My son recently picked up a graphic novel version of Yuval Noah Harari’s Sapiens. Later when I asked him how it was, he expressed some surprise at learning that the agricultural revolution was actually in some respects a bad thing, at least in the short term. People worked much longer hours; they were less healthy; and violent men used the excess crop to establish armies, fund wars of conquest, create the feudal system, and trap millions in poverty and subsistence living.
Yes, sometimes progress really does run in reverse, whether for some people or a lot of people.
Consider the mass extinction of Native American populations throughout the Americas when they became exposed to European disease. As many as 90 percent of the native populations of New England, the DR, the Yucatan, and other “first contact” locations were simply wiped out in a matter of a few years. That is as close to a civilizational apocalypse as one can imagine (but only because it’s quite hard to imagine the actual apocalypse that nearly wiped out all of humanity after a supervolcano eruption 70,000 years ago).
I’m not trying to get all morbid here. I’m just saying to the what about human progress? crowd, that you, too, should be grateful to be alive here and now.
And, for the most part, I think people are happy. This, even despite the chorus of newscasters, pundits, preachers, and politicians telling us that everything is worse than ever or that damnation and tyranny are just around the corner.
The pandemic was a nice reminder that when it comes down to it, being healthy and alive trumps most other considerations. Meanwhile, history shows us that war, disease, and death are very much the norm and not the exception. The main problem as I see it—at least as pertains to our mental wellbeing, our equanimity, and our ability to make sense of the world—is that we all have exceedingly short memories. They hardly span back a few months, much less a few generations.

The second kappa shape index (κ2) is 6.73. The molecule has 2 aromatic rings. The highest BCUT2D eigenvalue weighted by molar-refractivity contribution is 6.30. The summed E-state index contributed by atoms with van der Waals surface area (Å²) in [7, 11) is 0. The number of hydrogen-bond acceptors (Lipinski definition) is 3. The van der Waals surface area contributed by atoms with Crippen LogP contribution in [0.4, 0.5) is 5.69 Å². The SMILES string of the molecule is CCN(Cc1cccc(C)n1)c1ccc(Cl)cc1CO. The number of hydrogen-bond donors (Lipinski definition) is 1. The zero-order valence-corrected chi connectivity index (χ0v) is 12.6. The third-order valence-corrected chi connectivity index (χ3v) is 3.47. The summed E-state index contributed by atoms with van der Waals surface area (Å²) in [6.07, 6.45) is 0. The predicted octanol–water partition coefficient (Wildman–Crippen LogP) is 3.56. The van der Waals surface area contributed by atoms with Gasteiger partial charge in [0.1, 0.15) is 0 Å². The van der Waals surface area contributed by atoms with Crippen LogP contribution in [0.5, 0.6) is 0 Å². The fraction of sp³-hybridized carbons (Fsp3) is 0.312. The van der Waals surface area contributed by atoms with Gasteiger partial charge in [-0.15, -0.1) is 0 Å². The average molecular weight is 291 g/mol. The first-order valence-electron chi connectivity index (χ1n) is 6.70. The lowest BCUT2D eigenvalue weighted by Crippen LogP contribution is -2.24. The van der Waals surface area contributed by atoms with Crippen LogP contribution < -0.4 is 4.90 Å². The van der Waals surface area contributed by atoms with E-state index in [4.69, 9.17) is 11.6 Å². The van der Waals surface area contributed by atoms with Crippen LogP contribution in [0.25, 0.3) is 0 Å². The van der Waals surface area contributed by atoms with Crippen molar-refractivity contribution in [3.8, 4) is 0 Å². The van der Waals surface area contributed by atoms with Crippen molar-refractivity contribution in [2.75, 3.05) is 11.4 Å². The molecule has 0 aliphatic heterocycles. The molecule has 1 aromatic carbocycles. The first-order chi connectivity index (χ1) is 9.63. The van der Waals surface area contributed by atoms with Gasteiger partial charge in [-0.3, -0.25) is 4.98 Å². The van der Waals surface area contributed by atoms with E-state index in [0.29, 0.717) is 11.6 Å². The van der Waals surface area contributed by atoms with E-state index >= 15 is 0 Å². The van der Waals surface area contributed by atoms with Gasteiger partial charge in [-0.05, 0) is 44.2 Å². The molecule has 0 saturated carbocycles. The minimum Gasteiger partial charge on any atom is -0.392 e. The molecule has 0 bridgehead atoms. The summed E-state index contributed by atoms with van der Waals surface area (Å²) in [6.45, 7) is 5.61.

An approaching nervous breakdown
There’s an old Bertrand Russell quote I like:
One of the symptoms of an approaching nervous breakdown is the belief that one's work is terribly important.
Sometimes I feel as if society has collectively fooled itself into thinking something is terribly important that isn’t and has a nervous breakdown as a result. There are terribly important things in the world, but also let us keep our eye on the ball.
I remember when Trump had just been elected and my grandfather was still alive. I asked him what he thought of this clownish, corrupt, would-be authoritarian who lied compulsively and seemed intent on using the presidency as his own personal piggy bank and soapbox of grievance. My grandfather replied that he had seen the rise of Hitler, escaped Germany, had family members murdered in the holocaust. He himself had lived through a coup d’etat in Brazil and a years-long military dictatorship that tortured and exiled dissidents.
This too shall pass, he said. This, perhaps, is the only wisdom that has always been true.
Today we have authoritarian regimes on the march, democracies in peril, inflation run amok, economies on the brink. We have seen a loss of faith in institutions, a loss of connection to each other, and the loss of our collective ability to focus on what really matters. Sometimes, it all feels pretty bad.
My advice: turn off the news, and read some history.